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31 is right. You have to be unusually self-confident and focused to go into surgery in the first place, and by the time you've survived the sleepless hell of residency and clawed your way up the ladder to consultant status, when you're treated as a god-like being by everyone around you, those qualities can harden into conceit and self-absorption. Add a large dash of misogyny imparted by an almost entirely male peer group, and the person who was a pleasant, open-minded medical student may by his late 30s become a dogmatic, self-centered schmuck. (I don't think my ex's transformation along those lines was entirely due to being married to me, though I can't entirely rule that out as a contributing factor.)


Posted by: Ume | Link to this comment | 11-12-15 11:46 AM
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My first surgeon, the one who took out my thyroid when I had cancer, was wonderful, an old guy who had been practicing in Fayetteville, Arkansas since the dinosaurs roamed there. I still remember him with fondness.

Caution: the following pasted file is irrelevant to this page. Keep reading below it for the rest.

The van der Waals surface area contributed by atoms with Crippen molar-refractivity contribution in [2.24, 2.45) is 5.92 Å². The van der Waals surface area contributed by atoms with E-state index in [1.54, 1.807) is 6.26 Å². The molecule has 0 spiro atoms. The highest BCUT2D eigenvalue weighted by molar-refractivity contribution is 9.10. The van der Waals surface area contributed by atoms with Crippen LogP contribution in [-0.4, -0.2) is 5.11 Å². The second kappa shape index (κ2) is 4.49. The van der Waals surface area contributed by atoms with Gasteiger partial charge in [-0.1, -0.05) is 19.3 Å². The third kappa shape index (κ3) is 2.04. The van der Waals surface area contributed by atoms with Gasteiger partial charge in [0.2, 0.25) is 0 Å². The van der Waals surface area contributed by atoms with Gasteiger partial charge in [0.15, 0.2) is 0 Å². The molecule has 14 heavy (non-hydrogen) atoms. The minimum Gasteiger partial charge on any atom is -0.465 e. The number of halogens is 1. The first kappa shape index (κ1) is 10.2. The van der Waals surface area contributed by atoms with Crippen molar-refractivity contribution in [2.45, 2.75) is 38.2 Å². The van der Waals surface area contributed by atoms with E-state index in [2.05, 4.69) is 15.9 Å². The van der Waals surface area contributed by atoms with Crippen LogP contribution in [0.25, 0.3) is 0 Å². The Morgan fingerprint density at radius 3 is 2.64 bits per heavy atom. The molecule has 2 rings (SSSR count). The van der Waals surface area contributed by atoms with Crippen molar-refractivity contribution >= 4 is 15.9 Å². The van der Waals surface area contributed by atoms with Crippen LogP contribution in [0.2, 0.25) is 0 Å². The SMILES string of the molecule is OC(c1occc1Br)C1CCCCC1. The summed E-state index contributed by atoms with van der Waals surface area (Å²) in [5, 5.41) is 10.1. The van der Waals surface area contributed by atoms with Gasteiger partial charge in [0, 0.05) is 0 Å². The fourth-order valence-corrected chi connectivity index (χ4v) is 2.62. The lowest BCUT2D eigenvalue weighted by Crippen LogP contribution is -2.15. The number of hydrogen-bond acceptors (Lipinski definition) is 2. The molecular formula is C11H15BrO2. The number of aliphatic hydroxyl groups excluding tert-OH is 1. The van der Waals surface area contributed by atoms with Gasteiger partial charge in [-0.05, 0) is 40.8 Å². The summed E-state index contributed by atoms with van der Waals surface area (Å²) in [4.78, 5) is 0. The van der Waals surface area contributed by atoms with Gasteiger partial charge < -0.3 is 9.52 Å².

Every surgeon since him, though, yeah, a prick.

IME, surgeons are all certain they know better than you what should be done to your body, and if you question their conviction at all they get furious. When I was having my shoulder operated on, for shoulder spurs, I asked -- once! and politely! -- if this surgery had a good result, as a whole. (As in, you know, does it work, is it worth doing.)

And the surgeon literally had a tantrum, shouting at me in the consulting room, about why would they do the surgery unless it worked, and did I think they did operations that didn't work, and bullshit like that.

Um, hello, Western Civilization, mister? Yeah, I know you guys do shit that doesn't work. ALL THE FUCKING TIME. Can you just take a Xanax and give me the numbers?

Which, in the end, he calmed down and did. But holy hell.


Posted by: delagar | Link to this comment | 11-12-15 11:58 AM
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On the other hand! He did a wonderful job on my shoulder.

And three years later on my other shoulder, when it developed spurs. So, you know.


Posted by: delagar | Link to this comment | 11-12-15 12:00 PM
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48

I remember getting an offer to sign up for a "concierge" medical practice in NYC for something like $1,000 a year, maybe less. (Like, it was more money than I would spend, but not crazy money if you had money.) Recently heard that concierge membership in the South Bay is something like $35,000.